Alas, poor Yorick! I knew him, Horatio; a fellow of infinite jest, of most excellent fancy; he hath borne me on his back a thousand times; and now, how abhorred in my imagination it is! My gorge rises at it. Here hung those lips that I have kissed I know not how oft. Where be your gibes now? Your gambols? Your songs? Your flashes of merriment, that were wont to set the table on a roar? (Hamlet, V.i)
Complete the following line:
Alas poor Richard, I knew him good Yorick,
A fellow of ....
P.S. The right-hand man of the winner of the battle of Hastings was a fellow named Montgomery, who, I believe, became the first Prince of Wales. (Move over Charles!)
Chokh Raj <[log in to unmask]
The PARIS REVIEW
Josephine Tey: "The Daughter of Time"
The main arguments presented in the book in defence of King Richard:
- There was no political advantage for Richard III in killing the young princes. He was legitimately made king.
- There is no evidence that the princes were missing from the Tower when Henry VII took over.
- Although a Bill of Attainder was brought by Henry VII against Richard it made no mention of the princes. There never was any formal accusation, much less a verdict of guilt.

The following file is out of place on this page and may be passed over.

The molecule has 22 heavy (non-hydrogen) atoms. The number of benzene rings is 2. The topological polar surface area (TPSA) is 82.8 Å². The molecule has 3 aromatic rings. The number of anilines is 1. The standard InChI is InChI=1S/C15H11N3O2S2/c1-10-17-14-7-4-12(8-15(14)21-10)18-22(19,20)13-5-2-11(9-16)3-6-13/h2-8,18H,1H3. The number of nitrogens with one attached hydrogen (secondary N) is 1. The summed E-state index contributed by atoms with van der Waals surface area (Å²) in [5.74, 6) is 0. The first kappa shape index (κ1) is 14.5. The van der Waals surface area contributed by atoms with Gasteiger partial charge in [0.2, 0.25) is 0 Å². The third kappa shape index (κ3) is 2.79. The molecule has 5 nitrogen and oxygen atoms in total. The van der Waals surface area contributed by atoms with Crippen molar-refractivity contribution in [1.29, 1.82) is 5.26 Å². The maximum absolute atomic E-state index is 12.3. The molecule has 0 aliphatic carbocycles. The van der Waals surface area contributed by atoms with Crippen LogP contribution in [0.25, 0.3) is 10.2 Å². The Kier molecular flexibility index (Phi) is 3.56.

never produced the bodies of the dead princes for public mourning and a state funeral.
- The mother of the Princes, Elizabeth Woodville, remained on good terms with Richard.
- The Princes were more of a threat to Henry VII as the foundation of his claim to the crown was significantly more remote than theirs.
Josephine Tey, "The Daughter of Time" published in 2011 is an excellent historical mystery fiction account of Richard III based precisely on what CR notes, He just didn't look like a horrid man.
Short book, good read.
CR wrote: "All these stories have just been propaganda. We now know what he looked like, we can see the face of the real Richard III and he doesn’t look like a tyrant. That for me was the most powerful moment to see what he would have looked like in real life.”